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Diabet Med. 2011 May;28(5):583-9. doi: 10.1111/j.1464-5491.2011.03250.x.

A first national prevalence estimate of diagnosed and undiagnosed diabetes in France in 18- to 74-year-old individuals: the French Nutrition and Health Survey 2006/2007.

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1
Department of Chronic Diseases and Injuries, French Institute for Public Health Surveillance, Saint Maurice, France. c.bonaldi@invs.sante.fr

Abstract

AIMS:

To estimate the nationwide prevalence of diagnosed and undiagnosed diabetes and pre-diabetes in adults residing in France.

METHODS:

A probability sample of a non-institutionalized civilian population residing throughout the whole of continental France was recruited from February 2006 to March 2007 for the French Nutrition and Health Survey. All individuals aged between 18 and 74 years who agreed to participate in the survey were included; thus there were 3115 participants, 2102 of whom were undergoing biochemical assessments. The prevalence of diagnosed diabetes was estimated using self-reported diabetes history and the prevalence of undiagnosed diabetes was estimated using fasting plasma glucose ≥ 7.0 mmol/l or HbA(1c) ≥ 6.5% (≥ 48 mmol/mol).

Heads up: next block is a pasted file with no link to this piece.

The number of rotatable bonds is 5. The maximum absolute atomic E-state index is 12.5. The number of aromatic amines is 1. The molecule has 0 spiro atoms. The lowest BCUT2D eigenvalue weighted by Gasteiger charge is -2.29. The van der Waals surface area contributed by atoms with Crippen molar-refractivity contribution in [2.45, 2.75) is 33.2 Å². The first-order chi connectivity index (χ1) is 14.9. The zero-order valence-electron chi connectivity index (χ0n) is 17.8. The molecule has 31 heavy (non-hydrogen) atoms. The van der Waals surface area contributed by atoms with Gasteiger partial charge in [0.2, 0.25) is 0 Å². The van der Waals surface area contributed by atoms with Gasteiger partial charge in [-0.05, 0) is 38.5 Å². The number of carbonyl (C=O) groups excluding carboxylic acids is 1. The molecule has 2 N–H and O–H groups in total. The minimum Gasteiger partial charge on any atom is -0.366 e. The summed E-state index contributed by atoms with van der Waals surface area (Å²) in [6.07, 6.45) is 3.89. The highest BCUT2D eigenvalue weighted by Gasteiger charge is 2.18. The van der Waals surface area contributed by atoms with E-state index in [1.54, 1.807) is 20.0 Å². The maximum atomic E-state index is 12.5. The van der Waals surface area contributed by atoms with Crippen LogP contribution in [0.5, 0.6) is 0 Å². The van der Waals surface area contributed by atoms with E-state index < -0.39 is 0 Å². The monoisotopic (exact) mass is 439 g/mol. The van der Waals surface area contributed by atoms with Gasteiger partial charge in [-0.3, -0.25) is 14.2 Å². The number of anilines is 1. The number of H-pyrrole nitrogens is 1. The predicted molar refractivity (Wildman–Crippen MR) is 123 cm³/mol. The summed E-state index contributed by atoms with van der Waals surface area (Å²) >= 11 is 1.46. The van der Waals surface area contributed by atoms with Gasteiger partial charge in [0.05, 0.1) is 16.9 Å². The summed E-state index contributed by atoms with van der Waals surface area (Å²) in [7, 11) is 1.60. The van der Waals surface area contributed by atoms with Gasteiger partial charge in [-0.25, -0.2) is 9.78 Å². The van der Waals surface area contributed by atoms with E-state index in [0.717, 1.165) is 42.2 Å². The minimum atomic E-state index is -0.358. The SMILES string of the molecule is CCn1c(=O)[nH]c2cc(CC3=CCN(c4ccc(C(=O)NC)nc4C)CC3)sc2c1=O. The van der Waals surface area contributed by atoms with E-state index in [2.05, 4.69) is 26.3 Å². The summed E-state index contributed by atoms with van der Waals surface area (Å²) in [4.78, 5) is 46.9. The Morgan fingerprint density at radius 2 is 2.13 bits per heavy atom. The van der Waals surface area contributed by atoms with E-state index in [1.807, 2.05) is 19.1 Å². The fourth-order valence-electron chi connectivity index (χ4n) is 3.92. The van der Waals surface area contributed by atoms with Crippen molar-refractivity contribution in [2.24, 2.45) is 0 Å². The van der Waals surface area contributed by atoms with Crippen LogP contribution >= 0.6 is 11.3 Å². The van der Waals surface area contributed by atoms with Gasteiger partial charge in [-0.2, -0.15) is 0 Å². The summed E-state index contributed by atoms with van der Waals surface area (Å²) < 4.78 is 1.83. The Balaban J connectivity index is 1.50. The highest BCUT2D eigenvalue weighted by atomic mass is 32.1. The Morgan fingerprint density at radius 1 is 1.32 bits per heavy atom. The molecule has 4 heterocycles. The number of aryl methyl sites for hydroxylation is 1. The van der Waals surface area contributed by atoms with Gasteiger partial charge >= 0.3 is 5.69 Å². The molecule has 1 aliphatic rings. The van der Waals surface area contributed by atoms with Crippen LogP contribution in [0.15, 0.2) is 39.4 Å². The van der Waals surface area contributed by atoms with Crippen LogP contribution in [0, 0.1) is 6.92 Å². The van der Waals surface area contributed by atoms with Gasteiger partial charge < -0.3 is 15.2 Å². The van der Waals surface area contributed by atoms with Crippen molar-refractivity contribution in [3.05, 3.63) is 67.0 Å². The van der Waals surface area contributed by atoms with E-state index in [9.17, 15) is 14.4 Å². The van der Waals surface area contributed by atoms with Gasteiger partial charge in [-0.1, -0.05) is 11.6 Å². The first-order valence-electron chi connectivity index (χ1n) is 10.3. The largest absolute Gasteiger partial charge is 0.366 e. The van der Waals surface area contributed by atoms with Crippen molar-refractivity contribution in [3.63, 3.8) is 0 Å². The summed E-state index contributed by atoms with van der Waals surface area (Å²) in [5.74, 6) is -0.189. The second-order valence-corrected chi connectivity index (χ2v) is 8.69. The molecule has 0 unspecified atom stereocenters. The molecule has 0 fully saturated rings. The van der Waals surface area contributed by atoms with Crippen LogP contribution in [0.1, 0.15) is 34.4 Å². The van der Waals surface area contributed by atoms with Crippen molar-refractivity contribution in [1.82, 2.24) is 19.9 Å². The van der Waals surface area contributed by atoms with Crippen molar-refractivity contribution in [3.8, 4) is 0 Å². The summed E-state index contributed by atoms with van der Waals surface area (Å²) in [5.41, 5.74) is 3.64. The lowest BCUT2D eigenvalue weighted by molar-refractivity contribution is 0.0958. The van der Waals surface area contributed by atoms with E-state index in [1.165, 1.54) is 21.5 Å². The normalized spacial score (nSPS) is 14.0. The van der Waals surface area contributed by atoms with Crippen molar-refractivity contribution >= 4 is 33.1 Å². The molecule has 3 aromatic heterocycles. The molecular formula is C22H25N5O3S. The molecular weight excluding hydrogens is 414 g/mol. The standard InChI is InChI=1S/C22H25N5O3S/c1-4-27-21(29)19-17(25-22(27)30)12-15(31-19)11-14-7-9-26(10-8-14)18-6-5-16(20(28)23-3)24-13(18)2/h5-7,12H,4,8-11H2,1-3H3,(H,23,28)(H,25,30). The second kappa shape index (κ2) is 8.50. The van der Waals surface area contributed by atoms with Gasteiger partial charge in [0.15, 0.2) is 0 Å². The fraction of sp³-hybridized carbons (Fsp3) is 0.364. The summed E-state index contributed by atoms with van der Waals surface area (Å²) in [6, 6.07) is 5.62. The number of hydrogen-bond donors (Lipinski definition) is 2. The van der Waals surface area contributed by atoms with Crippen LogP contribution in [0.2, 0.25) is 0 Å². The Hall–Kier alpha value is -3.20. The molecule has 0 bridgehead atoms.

RESULTS:

The prevalence of diagnosed diabetes was 4.6%, 95% CI 3.6-5.7. The prevalence of undiagnosed diabetes according to standard fasting plasma glucose criteria was 1% (95% CI 0.6-1.7) and contributed to less than 20% of all cases of diabetes. This proportion decreased with age from 30% in 30- to 54-year-olds to 12% in 55- to 74-year-olds. Based on HbA(1c) criteria, the prevalence of undiagnosed diabetes was 0.8% (95% CI 0.4-1.6).

CONCLUSIONS:

The prevalence of diagnosed diabetes in adults in France is comparable with recent estimates from Northern Europe. The percentage of total diabetes that is undiagnosed is low in France, which may be explained by a widely practised strategy of opportunist screening. During the past years, improvements in diabetes care and increased awareness may have contributed towards decreasing the prevalence of undiagnosed diabetes more widely in Europe, and studies should further monitor such improvements.

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